Housing crisis deepens in Canada

Canada’s housing crisis hits a new low with a 1.5 per cent vacancy rate in 2023, the lowest since 1988.

On Jan. 31, the Canada Mortgage and Housing Corporation (CMHC) reported that Canada’s rental market has hit a new low, with the national vacancy rate having plunged to 1.5 per cent in 2023. This rate, the lowest since the CMHC began tracking it in 1988, underscores a growing crisis in housing affordability and availability across the country.

The CMHC’s annual Rental Market Report paints a concerning picture of the state of housing in Canada, where demand for rental units far outstrips supply. This imbalance has put renters in a tight spot, facing increased competition and higher costs for available spaces. With average rent growth for two-bedroom units hitting 8 per cent in 2023—which is well above historical norms—the financial strain on Canadian renters is intensifying.

Urban planner Jason Prince, has two decades of experience in housing and community development. Currently teaching at Concordia’s School of Community & Public Affairs, he actively shed light on the CMHC’s findings in an interview with The Concordian

“When the vacancy rate falls below 3 per cent, tenants are at a disadvantage,” he explained. This situation gives landlords the upper hand, enabling them to set rents at will, due to the scarcity of available units.

The roots of this crisis, according to Prince, can be traced back to systemic issues within Canada’s approach to housing. He referred to a continuous rise in construction costs and a significant reduction in federal investment in affordable housing since the early 1990s. 

“The federal government has not been actively constructing permanently affordable rental housing like it used to,” Prince stated, highlighting a shift away from social and community housing projects that once provided viable options for lower-income Canadians.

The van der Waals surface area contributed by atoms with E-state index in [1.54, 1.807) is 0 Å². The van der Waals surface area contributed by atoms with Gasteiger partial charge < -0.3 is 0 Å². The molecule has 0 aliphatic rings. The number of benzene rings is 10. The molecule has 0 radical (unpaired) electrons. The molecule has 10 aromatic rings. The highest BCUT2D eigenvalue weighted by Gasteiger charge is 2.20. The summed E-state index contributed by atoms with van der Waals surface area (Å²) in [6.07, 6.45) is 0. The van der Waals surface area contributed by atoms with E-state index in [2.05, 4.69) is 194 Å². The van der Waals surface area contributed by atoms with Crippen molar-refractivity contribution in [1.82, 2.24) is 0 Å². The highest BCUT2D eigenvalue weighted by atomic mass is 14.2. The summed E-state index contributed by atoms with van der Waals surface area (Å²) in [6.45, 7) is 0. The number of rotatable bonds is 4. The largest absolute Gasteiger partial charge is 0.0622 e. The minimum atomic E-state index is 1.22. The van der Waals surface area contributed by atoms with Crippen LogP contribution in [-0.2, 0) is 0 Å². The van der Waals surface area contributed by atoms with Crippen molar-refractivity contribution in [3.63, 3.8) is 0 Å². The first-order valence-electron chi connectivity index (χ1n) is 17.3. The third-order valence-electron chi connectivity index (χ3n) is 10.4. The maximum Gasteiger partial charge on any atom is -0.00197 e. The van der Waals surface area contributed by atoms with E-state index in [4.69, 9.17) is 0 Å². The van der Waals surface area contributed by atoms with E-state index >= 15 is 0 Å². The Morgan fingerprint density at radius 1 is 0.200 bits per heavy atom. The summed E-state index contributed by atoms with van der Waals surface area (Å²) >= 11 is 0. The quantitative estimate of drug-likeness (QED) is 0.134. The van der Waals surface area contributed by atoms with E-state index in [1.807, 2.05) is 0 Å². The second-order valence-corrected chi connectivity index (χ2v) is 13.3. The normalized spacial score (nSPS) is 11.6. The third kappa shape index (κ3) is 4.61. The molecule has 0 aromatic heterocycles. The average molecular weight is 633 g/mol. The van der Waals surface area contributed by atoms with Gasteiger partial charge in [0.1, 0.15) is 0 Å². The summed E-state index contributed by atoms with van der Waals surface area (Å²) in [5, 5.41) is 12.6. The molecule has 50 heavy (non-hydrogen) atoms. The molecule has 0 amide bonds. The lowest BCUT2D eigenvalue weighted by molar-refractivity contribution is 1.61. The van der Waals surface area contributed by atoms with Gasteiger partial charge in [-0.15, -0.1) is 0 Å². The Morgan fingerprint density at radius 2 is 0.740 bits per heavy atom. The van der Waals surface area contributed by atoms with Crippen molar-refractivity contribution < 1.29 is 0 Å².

Prince believes that the solution to this problem is not as simple as increasing the total number of housing units. “Building condos and new rental units that nobody can afford are not solving our housing crisis,” he said. Instead, he advocates for a substantial investment in social and community housing—tens of thousands of units that are permanently affordable and not subject to market fluctuations.

To address this crisis effectively, Prince calls for a comprehensive national program focused on community and cooperative housing. He stressed the need for a collective effort that employs the resources and tools of municipal, provincial, and federal governments. Such a program would mark a significant shift towards de-commodified, nonprofit housing models, away from profit-driven market dynamics that exacerbate affordability issues.

The Montreal-based urban planner further suggested that smart development around transport nodes can enhance accessibility and affordability, reducing the need to encroach on green spaces and agricultural lands. “There is a connection between transportation and housing, but it must not destroy our remaining green spaces,” Prince asserted.

As Canada grapples with this housing crisis, Prince’s insights offer a path forward that prioritizes affordability, sustainability, and inclusivity. His call for a critical mass of nonprofit housing stock and a reevaluation of urban development strategies underscores the urgent need for a shift in how Canadians think about and address housing.